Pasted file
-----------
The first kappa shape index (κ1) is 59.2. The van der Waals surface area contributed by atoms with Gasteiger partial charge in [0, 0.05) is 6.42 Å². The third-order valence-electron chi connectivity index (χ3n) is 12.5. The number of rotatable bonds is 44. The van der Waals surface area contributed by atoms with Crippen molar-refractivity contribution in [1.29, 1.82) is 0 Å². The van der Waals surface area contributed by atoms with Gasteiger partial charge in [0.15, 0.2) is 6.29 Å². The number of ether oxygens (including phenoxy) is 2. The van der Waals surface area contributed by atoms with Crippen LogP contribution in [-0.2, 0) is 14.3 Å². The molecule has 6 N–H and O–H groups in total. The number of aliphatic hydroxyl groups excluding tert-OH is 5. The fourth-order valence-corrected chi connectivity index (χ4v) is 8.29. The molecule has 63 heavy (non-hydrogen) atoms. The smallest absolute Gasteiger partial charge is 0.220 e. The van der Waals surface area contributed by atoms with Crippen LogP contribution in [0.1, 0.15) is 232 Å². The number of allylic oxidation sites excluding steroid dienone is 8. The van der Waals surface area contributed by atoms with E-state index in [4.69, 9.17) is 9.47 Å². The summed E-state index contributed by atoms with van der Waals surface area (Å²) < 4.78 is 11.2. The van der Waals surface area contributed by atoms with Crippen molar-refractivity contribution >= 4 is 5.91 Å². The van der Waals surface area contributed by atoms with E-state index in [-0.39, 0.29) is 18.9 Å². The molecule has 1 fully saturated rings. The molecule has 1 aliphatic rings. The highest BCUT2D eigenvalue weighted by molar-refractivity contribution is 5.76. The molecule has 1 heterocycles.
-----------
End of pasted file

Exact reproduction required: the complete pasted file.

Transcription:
The first kappa shape index (κ1) is 59.2. The van der Waals surface area contributed by atoms with Gasteiger partial charge in [0, 0.05) is 6.42 Å². The third-order valence-electron chi connectivity index (χ3n) is 12.5. The number of rotatable bonds is 44. The van der Waals surface area contributed by atoms with Crippen molar-refractivity contribution in [1.29, 1.82) is 0 Å². The van der Waals surface area contributed by atoms with Gasteiger partial charge in [0.15, 0.2) is 6.29 Å². The number of ether oxygens (including phenoxy) is 2. The van der Waals surface area contributed by atoms with Crippen LogP contribution in [-0.2, 0) is 14.3 Å². The molecule has 6 N–H and O–H groups in total. The number of aliphatic hydroxyl groups excluding tert-OH is 5. The fourth-order valence-corrected chi connectivity index (χ4v) is 8.29. The molecule has 63 heavy (non-hydrogen) atoms. The smallest absolute Gasteiger partial charge is 0.220 e. The van der Waals surface area contributed by atoms with Crippen LogP contribution in [0.1, 0.15) is 232 Å². The number of allylic oxidation sites excluding steroid dienone is 8. The van der Waals surface area contributed by atoms with E-state index in [4.69, 9.17) is 9.47 Å². The summed E-state index contributed by atoms with van der Waals surface area (Å²) < 4.78 is 11.2. The van der Waals surface area contributed by atoms with Crippen molar-refractivity contribution >= 4 is 5.91 Å². The van der Waals surface area contributed by atoms with E-state index in [-0.39, 0.29) is 18.9 Å². The molecule has 1 fully saturated rings. The molecule has 1 aliphatic rings. The highest BCUT2D eigenvalue weighted by molar-refractivity contribution is 5.76. The molecule has 1 heterocycles.